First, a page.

Throughout history, we’ve seen change and innovation emerge from periods of financial crisis and economic decline.
Just as the great financial crash of 2009 created an entire generation of “accidental entrepreneurs”, for example, so too new demographics of investors have entered the financial marketplace as a way of generating additional and more flexible income streams in the wake of the coronavirus.
But how exactly are Millennials and Generation Z members changing the face of trading across the globe? Let’s find out!
The Rise and Rise of Young Investors
The rise of young investors in the marketplace has been borne out by a number of statistics, including a recent survey conducted by GOBankingRates.
This found that a staggering 71.96% of respondents aged between 18 and 24 who are currently invested in the stock market had only got started within the previous six months, with this trend clearly driven by the potent meld of need and opportunity.
There’s no doubt that the coronavirus pandemic and subsequent lockdown measures have forced many people to lose their jobs, with unemployment rates up globally through 2020.
Even of those who have retained their jobs in the UK, some have been placed on the so-called “furlough scheme” and have been required to spend more and more time at home.
As a result, aspiring investors have discovered a far greater need to supplement their income through the financial markets, while also having more time and opportunity to research specific asset classes and create viable investment strategies.
At the same time, we’ve seen the rising prevalence of secure and accessible trading platforms, including mobile apps such as Robinhood.
This has equipped young and home-based investors with the opportunity to trade and execute orders in real-time, while also accessing insightful and real-time market analysis.
The Changing Trader Identity
Of course, it can be argued that the recent investment market trends have simply been accelerated by the coronavirus pandemic, rather than being a direct result of Covid-19 itself.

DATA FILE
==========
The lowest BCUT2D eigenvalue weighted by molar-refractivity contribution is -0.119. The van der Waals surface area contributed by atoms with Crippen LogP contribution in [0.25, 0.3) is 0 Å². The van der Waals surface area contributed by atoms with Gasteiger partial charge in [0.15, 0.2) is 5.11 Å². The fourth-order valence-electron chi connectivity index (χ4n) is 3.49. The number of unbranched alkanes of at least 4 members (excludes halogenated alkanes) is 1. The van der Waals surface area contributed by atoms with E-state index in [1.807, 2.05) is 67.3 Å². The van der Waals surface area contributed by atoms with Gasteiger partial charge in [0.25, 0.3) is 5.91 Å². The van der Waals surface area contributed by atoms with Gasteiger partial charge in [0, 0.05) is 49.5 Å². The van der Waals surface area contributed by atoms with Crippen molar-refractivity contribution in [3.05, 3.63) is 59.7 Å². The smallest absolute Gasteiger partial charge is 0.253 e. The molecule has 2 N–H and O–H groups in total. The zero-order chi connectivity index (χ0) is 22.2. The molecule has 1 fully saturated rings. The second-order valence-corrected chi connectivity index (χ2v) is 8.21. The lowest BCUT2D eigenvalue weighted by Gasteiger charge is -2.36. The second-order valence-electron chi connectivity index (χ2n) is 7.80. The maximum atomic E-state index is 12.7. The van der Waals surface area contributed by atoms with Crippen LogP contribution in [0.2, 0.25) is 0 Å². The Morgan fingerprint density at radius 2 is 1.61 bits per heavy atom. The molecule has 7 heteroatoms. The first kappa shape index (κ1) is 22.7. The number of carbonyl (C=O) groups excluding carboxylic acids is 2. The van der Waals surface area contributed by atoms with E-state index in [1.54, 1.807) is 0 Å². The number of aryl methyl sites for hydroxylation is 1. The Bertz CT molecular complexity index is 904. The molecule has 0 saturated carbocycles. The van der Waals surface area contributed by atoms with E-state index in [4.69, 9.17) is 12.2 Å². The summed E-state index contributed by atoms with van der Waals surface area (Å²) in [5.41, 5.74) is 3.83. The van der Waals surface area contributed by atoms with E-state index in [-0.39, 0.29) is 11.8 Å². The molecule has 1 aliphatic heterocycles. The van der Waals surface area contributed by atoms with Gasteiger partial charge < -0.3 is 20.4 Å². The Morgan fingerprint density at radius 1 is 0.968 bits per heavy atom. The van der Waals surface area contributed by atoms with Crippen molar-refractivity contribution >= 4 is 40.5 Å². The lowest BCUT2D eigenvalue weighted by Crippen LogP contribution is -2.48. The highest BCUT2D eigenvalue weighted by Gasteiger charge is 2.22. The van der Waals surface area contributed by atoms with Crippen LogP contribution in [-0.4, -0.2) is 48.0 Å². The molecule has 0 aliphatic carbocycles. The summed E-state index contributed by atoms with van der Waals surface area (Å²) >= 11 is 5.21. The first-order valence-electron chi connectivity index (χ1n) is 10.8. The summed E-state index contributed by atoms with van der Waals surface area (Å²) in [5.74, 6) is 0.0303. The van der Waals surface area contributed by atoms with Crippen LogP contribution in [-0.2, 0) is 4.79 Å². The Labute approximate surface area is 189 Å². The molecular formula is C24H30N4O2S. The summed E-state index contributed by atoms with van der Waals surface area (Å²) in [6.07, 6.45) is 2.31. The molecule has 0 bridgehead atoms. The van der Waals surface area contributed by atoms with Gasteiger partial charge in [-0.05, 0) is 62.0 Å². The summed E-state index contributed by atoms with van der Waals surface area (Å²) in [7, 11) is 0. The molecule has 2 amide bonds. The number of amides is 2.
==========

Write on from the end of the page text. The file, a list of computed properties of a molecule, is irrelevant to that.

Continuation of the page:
This is borne out by how much the average investor has changed since the turn of the century. For example, the stereotypical trader in 2005 was an Ivy League or Oxbridge-educated male, with this indicative of the institutional nature of financial trading that existed prior to the digital age.
Once again, the rise of online trading platforms has been key in this respect, creating more accessible markets that appeal to a broader base of part-time investors.
This has led to a dramatic decline in the average age of financial market traders, with this value having declined by between 10% and 15% globally since 2005. We’ve also seen a marked increase in the proportion of female traders, although this demographic remains in a significant minority when compared with their male counterparts.
The new demographic of traders (which largely comprises Millennials and Gen Zers) also operates differently fromtraditional investors, with the former much more hands-on and detail-oriented when it comes to selecting brokers, comparing commission rates and settling on bid/ask spreads.
They’re also more likely to consider alternative asset classes such as cryptocurrency, with between 50% and 75% of younger investors (in their 20s, 30 and early 40s) boasting one or more digital currencies in their portfolios.